Social internet data to forecast disease outbreaks


Wikipedia-based searches could unlock the key to forecast the spread of diseases in the near future

Social internet data could soon become an effective tool to predict the spread and progress of diseases. At least this is what a group of scientists from Los Alamos National Laboratory, New Mexico, are proposing in a recent paper published in the journal PLOS Computational Biology.

The basic concept is simple. By cross correlating search queries for a specific disease in – let’s say – a web search engine and the geographical location of the queries themselves, one could think of forecasting the appearance and development of that specific disease. The concept is not new: in the past, attempts to use tweets and Google Flu Trends as proxy for predicting diseases have already been made with yet unconvincing results. The researchers from Los Alamos believe Wikipedia data could have better success for at least two reasons. Firstly, Wikimedia Foundation is much more public with its data and secondly, Wikipedia data is already organized in categorized pages. This is a great advantage over Google which, for instance, could not distinguish between entries for “dengue fever” pointing at the disease or the band with the same name. The authors of the paper correlated the spread of a disease with the relevant number of searches on Wikipedia, sorted by language, and demonstrated the model’s forecasting abilities in 8 out of 14 location-disease combinations.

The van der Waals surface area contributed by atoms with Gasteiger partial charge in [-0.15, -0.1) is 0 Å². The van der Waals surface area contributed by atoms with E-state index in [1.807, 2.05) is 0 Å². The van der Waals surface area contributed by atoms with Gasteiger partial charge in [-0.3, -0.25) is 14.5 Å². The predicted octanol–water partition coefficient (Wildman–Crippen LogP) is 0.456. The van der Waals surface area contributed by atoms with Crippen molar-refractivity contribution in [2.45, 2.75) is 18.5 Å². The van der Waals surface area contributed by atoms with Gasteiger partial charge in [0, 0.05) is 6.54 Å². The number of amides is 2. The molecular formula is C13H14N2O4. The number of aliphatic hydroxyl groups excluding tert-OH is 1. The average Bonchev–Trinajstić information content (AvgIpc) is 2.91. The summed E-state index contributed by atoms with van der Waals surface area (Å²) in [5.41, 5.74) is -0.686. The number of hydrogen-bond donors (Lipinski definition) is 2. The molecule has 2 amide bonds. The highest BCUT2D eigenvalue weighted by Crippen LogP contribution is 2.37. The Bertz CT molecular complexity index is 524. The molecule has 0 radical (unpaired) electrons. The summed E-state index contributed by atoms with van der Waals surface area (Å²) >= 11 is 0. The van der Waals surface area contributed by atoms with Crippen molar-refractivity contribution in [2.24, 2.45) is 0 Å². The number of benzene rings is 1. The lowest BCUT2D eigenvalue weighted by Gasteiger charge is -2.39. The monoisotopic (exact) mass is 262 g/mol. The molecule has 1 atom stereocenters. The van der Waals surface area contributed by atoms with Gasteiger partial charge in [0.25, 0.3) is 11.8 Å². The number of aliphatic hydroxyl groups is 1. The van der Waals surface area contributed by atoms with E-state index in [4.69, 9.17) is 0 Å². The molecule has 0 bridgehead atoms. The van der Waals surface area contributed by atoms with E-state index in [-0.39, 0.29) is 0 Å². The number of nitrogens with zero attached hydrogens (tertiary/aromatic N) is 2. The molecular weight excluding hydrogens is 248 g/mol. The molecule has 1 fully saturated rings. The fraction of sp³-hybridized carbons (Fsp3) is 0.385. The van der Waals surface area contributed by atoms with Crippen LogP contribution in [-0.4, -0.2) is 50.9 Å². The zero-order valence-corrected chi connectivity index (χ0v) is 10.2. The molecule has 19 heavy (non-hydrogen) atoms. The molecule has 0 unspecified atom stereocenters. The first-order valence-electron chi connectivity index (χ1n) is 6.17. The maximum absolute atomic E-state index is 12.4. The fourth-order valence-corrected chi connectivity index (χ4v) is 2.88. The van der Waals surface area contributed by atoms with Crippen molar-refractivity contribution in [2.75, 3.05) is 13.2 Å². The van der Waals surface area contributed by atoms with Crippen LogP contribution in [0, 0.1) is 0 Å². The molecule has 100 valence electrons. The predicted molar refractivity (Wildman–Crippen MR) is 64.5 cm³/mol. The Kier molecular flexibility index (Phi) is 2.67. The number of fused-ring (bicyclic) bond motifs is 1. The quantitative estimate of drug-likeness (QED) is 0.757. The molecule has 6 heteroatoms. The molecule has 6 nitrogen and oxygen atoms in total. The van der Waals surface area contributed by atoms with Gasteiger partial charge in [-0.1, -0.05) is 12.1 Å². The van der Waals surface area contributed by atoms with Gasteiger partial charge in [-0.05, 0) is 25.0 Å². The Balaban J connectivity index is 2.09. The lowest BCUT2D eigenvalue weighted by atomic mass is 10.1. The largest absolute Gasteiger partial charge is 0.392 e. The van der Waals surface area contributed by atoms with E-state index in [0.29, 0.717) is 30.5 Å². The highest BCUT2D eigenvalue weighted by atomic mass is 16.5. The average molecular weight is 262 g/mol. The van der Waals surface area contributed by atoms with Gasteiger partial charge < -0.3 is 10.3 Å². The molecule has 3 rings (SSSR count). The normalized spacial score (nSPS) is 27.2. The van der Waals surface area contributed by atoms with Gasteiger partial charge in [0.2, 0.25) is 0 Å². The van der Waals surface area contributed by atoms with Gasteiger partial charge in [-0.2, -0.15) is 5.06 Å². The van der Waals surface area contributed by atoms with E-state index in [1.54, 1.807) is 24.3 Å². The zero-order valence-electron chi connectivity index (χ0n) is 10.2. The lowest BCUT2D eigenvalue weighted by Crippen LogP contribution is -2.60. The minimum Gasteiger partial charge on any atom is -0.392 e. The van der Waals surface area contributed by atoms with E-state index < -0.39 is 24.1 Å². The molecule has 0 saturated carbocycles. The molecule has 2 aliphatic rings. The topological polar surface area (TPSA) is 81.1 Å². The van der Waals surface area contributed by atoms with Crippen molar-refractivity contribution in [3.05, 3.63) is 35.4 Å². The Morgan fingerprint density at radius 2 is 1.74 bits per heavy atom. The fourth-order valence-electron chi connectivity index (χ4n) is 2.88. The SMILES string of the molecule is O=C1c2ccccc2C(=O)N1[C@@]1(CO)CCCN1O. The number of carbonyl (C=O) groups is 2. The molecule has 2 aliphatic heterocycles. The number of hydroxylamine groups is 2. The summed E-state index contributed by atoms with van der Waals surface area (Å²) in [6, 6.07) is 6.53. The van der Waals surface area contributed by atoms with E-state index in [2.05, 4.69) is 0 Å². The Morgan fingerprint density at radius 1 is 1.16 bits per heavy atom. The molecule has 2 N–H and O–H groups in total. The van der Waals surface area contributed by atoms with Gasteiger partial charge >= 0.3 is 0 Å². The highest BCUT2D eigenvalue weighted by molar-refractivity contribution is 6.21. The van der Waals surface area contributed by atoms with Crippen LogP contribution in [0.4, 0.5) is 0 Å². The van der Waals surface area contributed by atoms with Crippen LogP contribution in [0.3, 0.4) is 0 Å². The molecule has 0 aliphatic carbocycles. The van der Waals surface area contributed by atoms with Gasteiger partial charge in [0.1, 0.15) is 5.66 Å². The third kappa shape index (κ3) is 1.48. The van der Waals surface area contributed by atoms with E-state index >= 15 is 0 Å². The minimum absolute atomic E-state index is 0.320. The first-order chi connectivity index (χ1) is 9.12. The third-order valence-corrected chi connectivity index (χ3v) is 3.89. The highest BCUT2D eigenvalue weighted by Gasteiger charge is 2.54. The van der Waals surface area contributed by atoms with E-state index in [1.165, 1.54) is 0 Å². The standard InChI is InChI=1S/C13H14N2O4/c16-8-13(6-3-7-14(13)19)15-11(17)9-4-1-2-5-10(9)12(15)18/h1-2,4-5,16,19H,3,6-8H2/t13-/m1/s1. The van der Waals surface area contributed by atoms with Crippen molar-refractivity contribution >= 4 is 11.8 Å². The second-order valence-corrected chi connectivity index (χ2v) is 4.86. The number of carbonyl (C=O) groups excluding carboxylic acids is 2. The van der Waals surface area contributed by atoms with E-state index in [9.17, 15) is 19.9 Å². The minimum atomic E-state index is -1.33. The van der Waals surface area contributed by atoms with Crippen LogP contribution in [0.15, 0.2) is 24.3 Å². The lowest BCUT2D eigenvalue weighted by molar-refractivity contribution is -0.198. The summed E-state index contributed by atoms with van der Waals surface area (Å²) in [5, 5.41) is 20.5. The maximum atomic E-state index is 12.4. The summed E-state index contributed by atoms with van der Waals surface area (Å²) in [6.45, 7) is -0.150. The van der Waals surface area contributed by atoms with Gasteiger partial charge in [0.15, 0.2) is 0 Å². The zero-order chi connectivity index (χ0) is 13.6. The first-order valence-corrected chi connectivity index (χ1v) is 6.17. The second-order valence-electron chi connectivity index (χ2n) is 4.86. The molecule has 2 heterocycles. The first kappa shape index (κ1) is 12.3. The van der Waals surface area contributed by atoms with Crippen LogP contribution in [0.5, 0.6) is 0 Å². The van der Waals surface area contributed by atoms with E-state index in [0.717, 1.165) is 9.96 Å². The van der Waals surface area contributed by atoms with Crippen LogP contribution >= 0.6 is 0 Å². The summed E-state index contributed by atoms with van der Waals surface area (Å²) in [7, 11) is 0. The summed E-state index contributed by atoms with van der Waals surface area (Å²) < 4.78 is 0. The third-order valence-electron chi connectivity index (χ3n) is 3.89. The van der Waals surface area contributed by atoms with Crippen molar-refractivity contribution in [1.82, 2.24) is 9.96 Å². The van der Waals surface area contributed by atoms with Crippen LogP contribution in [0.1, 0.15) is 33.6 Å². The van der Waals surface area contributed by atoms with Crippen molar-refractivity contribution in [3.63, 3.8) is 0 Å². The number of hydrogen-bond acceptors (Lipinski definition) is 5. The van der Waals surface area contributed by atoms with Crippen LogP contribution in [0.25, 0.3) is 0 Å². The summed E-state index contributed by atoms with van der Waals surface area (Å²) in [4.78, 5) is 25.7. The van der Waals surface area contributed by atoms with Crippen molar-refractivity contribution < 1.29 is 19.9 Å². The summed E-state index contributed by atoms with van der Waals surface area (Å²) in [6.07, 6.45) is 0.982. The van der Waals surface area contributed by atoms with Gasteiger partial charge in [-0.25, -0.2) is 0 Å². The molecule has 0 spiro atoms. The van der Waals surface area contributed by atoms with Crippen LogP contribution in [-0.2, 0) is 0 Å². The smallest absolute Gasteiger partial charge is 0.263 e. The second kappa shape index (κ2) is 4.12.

Does this means that soon we will be able to predict the spread of certain diseases and take adequate measurements well in advance? Well maybe… Or maybe not. While very promising, the development of this idea is still at its infancy. For instance, the model accounts for language but not for country, which is clearly a limitation for cases such as English or Spanish which are spoken worldwide. Also, the model needs to be tuned to account for scenarios such as the recent outbreak of Ebola which likely created a surge in the Wikipedia traffic, mainly due to fear rather than actual cases of the disease. Finally, one should not ignore that some of these diseases originate and spread in poor countries which do not have access to internet.

The following two tabs change content below.
Carlo Bradac

Carlo Bradac

Dr Carlo Bradac is a Research Fellow at the University of Technology, Sydney (UTS). He studied physics and engineering at the Polytechnic of Milan (Italy) where he achieved his Bachelor of Science (2004) and Master of Science (2006) in Engineering for Physics and Mathematics. During his employment experience, he worked as Application Engineer and Process Automation & Control Engineer. In 2012 he completed his PhD in Physics at Macquarie University, Sydney (Australia). He worked as a Postdoctoral Research Fellow at Sydney University and Macquarie University, before moving to UTS upon receiving the Chancellor Postdoctoral Research and DECRA Fellowships.

You may also like...

Leave a Reply

Your email address will not be published. Required fields are marked *

Blue Captcha Image